The Story About My Resume Gaff

It was my junior year, I needed to get a job, and I was determined to find one.

I decided I would go to a job fair fifteen minutes away, and being the crazy person I am I researched the hell out of it before. I knew which companies I’d talk to, the story behind those companies, and the contacts I’d see at the event.

I wrote pages of notes.

I was so ready–until I got in my car to drive there. I got nervous, and when I got to the big auditorium I was intimidated. All these other business professionals were in their suits walking around, smiling, networking.

I started walking around the room. “Here’s the one you want, Tom,” I said in my head as I came up to the one company that caught my eye from my research. But, like the awesome networking professional that I am, I walked right past them.

I made more laps around that room than a Nascar driver, and just as the beads of sweat started to fall off my face into my eyes, I left the room.

My goodness, what was wrong with me? “They’re just people!” I thought. I guess I was just scared to get turned down.

The business world always seemed so fake to me, and it was in those moments that I realized the professional atmosphere wasn’t for me. I had gone to school to do something I was now realizing I didn’t want to do. My problem with it wasn’t the work itself–it was the idea that we act like something we’re not in the office all in the name of maintaining “professionalism.” It’s a show.

Whatever. I got back in the room, set my sites on one of the companies I liked, then introduced myself. After handing the woman my resume I saw a sour look shoot across her face. “What is it now?” I thought.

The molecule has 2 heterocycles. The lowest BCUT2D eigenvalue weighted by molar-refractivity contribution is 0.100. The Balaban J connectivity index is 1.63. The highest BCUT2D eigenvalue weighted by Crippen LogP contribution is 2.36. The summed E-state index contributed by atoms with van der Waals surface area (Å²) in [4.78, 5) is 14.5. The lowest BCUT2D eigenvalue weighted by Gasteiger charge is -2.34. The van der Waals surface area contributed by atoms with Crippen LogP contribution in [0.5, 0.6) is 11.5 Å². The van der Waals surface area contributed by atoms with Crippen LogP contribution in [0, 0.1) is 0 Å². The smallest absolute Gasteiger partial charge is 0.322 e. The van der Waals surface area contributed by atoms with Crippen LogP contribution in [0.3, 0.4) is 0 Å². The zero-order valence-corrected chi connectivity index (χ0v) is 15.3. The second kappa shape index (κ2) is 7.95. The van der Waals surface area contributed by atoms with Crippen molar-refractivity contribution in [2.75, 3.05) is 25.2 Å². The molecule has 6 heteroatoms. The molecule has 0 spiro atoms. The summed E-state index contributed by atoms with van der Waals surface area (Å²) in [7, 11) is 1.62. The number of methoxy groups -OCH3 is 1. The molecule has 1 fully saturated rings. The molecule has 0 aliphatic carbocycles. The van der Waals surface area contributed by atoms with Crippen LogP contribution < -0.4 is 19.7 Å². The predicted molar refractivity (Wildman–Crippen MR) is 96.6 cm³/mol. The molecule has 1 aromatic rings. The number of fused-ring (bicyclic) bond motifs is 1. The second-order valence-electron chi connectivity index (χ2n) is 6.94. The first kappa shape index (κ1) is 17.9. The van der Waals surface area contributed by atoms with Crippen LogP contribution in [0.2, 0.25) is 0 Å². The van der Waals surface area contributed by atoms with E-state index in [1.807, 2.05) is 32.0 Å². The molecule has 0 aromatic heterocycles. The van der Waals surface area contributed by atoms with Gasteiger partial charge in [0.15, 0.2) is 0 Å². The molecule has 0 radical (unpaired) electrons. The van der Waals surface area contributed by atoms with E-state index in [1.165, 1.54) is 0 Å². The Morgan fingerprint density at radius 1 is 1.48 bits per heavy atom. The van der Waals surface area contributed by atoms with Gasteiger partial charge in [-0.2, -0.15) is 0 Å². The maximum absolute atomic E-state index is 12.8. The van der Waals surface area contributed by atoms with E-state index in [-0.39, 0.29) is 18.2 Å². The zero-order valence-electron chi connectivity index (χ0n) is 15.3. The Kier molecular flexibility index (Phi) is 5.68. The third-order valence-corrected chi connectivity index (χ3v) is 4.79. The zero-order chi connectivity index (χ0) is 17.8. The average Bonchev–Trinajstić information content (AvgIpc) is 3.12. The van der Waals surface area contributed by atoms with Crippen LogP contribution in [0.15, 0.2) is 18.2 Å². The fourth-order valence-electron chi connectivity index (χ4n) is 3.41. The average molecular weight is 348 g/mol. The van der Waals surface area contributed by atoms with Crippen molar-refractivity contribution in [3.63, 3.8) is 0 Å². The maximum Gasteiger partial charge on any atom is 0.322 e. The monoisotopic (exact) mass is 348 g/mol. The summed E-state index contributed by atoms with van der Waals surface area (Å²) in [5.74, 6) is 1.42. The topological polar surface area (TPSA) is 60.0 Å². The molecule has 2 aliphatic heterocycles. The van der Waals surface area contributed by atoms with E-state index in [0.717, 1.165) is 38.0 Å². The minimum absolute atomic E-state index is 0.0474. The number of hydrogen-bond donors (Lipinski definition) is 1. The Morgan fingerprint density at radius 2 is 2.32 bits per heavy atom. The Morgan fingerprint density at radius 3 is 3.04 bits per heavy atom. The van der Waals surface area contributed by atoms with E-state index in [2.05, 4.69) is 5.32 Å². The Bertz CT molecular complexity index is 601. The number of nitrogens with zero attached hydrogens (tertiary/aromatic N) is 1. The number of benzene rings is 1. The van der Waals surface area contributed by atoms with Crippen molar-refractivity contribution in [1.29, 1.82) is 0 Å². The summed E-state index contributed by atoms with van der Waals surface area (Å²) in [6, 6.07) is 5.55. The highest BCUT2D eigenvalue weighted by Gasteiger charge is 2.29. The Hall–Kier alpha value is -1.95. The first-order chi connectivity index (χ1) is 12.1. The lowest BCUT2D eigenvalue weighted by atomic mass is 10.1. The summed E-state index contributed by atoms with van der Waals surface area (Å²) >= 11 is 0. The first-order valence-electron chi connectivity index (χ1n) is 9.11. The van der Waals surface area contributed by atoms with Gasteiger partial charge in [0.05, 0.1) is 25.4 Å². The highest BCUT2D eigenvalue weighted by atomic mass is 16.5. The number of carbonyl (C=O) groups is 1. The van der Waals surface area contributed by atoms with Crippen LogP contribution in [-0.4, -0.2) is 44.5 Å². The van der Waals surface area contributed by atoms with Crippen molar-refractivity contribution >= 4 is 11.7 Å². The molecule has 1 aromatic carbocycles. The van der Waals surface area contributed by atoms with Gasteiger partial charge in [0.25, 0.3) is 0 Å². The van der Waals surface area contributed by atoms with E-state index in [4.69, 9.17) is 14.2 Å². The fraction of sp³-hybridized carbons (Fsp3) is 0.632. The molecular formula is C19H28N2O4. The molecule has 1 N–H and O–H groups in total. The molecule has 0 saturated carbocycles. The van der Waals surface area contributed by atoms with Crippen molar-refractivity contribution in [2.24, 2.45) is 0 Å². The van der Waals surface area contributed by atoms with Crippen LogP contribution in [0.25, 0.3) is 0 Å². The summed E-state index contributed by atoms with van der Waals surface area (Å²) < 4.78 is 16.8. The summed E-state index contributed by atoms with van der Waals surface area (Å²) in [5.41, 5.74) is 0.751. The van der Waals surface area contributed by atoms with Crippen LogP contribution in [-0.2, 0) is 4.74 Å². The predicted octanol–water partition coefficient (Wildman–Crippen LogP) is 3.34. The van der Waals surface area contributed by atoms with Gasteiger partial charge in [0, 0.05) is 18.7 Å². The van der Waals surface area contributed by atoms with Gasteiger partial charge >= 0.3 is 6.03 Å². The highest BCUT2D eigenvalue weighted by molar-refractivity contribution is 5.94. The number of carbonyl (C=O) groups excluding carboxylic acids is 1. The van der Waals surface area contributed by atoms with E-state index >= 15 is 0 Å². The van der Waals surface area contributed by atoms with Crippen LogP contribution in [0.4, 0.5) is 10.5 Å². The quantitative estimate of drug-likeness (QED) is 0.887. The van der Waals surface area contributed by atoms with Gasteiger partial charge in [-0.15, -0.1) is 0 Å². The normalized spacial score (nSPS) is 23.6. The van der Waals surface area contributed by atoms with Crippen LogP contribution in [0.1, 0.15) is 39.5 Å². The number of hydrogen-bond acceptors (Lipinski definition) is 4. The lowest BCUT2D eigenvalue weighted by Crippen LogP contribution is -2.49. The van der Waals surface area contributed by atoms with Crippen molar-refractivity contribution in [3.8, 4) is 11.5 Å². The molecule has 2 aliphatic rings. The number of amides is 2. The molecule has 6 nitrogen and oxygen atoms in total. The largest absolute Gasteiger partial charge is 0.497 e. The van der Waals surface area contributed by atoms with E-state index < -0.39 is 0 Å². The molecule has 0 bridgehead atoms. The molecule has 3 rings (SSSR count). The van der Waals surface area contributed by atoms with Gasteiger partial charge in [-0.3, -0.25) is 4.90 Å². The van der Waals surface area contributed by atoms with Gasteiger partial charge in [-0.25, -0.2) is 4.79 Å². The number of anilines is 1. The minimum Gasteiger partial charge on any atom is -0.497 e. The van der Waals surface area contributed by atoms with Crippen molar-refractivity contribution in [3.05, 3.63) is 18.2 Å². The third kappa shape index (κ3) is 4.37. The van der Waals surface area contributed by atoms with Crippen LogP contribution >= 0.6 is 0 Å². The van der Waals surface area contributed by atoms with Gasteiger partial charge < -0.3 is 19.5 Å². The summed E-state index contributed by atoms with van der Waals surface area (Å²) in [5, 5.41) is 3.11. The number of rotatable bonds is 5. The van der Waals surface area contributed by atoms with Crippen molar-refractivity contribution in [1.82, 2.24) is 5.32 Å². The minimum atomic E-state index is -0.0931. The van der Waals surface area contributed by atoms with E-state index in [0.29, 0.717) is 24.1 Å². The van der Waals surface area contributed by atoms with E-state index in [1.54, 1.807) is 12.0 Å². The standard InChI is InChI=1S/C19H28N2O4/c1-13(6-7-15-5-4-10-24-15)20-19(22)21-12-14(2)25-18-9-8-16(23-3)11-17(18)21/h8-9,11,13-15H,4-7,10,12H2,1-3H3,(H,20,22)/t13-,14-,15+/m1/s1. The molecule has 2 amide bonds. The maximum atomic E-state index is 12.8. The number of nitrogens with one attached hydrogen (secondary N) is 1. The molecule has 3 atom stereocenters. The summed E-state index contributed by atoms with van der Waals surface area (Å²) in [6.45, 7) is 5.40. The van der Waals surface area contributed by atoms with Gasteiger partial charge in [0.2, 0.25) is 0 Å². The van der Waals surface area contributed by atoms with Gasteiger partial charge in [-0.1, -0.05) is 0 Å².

“Umm, I hate to be the one to show this to you, but you have a spelling error on here,” she said.

Literally. The. One. Thing.

I was devastated, obviously. How could I research the heck out of an event and forget to spell check my own resume? I was never one for details.

I walked directly out of the event, got in my car, and swore that I was going to start my own business one day.

Do any of you have any embarrasing professional tales? Feel free to share them below–I doubt it can get any worse than this.




Author: tk1208

Currently living in Orlando, Fl. Full-time copywriter, freelance writer, journalist, and blogger.

One thought on “The Story About My Resume Gaff”

  1. I once was in a similar situation, and said “Thank you for pointing the error out I shall get that corrected, obviously I am not going to be a perfect employee but I accept criticism, work to correct my mistakes and get along well with coworkers. Do you think you could be of any help?”


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